During our private show, we had three British visitors and one American. First was an AC Cobra -- doubtless a replica, but still cool. You cannot help but smile at a Cobra, and the driver, too, seemed to quite enjoy pulling his Snake through the Sharks. Predatory cars have respect for one another.
Second and third were a pair of Austin-Healeys. Healey Number One, a red car, was on loan from a cousin because the fellow's XK140 was being restored. The couple stopped to chat briefly and seemed impressed by our turnout. Healey Number Two, green, was driven by a young fellow who -- judging from his loud and enthusiastic departure -- was a bit intimidated from being surrounded by almost 16,000 horsepower. Last, a classic red Mustang drove through, twice, but didn't stop to soak it in.
Midafternoon we lined up all 57 928s on a quarter-mile oval track. With a respectful following distance between cars, we circled the entire thing -- it is honest to say that we had a quarter-mile's worth of 928s in attendance. Niiiiice. Photographing them all, however, was problematic. Did anybody bring a helicopter?
At some point a 944 glommed onto the group but he was respectful so no one gave him a hard time.
From there, the group went into formation and invaded the Blue Ridge Parkway, taking over an entire rest stop on the way to our target, a restaurant at the top of Mount Mitchell. The Forces of Nature met our assault with a counterattack, virtually flooding out the road with a torrential downpour. I saw Noah drive by, alas, not in anything interesting; it was a Lincoln Continental, an absolute boat of a car.
After another lively meal, we all staggered outside to discover that somebody had taken all the clear out of the air and replaced it with grey. This made it a lot harder to move around, so we drove to the observation tower with extreme caution. When we got there, we couldn't even see the tower, never mind anything to observe from it, so after a few chilly minutes we headed back to the hotel.
As it happened, the grey hadn't been properly mixed, so there were still occasional patches of clear along the road. Our rhythm went something like this:
Grey! slow, mmmbrblmmmbrblmmm...
what's this?! ...something bouncing in the light, opposite lane... FROG! crazy frog... stop, frog, please stop frog, I don't want to smush you but I'm not gonna risk skidding my wife's car to protect your slimy arse... hop hop he's at the yellow lines, I'm almost on him... stay there froggy, don't move... hop damn.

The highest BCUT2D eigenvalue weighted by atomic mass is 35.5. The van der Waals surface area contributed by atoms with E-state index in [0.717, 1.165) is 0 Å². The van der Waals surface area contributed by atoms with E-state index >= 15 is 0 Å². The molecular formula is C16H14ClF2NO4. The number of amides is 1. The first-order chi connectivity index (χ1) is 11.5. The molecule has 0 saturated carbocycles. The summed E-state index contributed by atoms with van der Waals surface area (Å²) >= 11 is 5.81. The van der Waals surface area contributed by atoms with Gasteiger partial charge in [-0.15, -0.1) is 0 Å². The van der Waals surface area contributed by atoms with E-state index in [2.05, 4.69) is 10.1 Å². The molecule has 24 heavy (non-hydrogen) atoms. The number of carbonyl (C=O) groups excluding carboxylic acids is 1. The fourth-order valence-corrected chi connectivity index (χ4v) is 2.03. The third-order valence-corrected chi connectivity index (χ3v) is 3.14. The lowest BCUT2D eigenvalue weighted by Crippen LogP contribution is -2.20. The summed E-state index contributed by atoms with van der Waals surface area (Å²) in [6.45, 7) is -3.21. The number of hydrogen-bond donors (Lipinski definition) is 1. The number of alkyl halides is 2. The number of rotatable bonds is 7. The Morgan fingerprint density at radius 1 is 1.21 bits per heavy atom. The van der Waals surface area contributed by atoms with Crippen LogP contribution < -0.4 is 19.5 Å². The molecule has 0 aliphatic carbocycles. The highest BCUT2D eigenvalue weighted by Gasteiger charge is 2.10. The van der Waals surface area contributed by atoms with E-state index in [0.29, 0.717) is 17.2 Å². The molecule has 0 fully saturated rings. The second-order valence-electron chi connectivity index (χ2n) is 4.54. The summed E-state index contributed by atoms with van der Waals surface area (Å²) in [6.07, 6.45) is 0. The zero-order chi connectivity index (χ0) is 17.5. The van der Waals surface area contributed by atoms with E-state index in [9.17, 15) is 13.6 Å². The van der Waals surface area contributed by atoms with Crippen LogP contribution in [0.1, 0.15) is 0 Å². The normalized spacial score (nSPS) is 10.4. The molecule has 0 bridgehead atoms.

I can just imagine him caught up by the 928's brake duct, hanging on to the vanes for dear life, eyes squeezed shut against the wind, on an adventure that makes Toad's Wild Ride look like browsing at a Buick showroom, if only he could just hang on for a bit longer...
In the morning, there was no sign of the frog.
...grey! lowbeams! braaaaaaaaake DEER!!! MORE BRAKE! MORE BRAKE! EVASIVE ACTION! (excuse me, but do you hear something that sounds like a frog laughing?)
One thing that's always impressed me about these cars is how stable they are, even in bad weather. I caught up to Noah and passed him, grateful that I could, at least, be reasonably certain that Hannibal would not be attempting to cross the Appalachians this weekend, so I had no need to fear grey elephants hiding in the grey fog.
The morning came, if you could call it that, since no one had bothered to clean up the grey as yet. We caravanned a short drive to Beech Mountain, where the SCCA was hosting a hillclimb. They opened the road once an hour and we were late, so we blocked off the top of the mountain with three dozen 928s for about 20 minutes. Hey, if you gotta sit in traffic, might as well be because of a school of Sharks.
When we were finally allowed down, we were met with cheers and waves all the way! These people were surrounded by all manner of interesting racecars, and they were waving and cheering for us. Maybe I'm a little slow, but it wasn't until that moment that I realized that this "scene", if you will, is something special... even by enthusiast standards. You just don't see that many 928s, not in ten years, never mind dozens of them parading through a tiny town in the Appalachians. The 928 is an important marker in the history of sports cars, and enthusiasts respond to it. We're preserving our culture here, a small piece of the answer to why there are car guys.
Speaking of car guys:
"Why is it," Kara started with That Tone, "that everybody here assumes it's your Porsche?"
"Um," I cleverly replied. "Um, as far as I can tell you're the only girl 928 owner here."
She rolled her eyes. "It's still a man's world."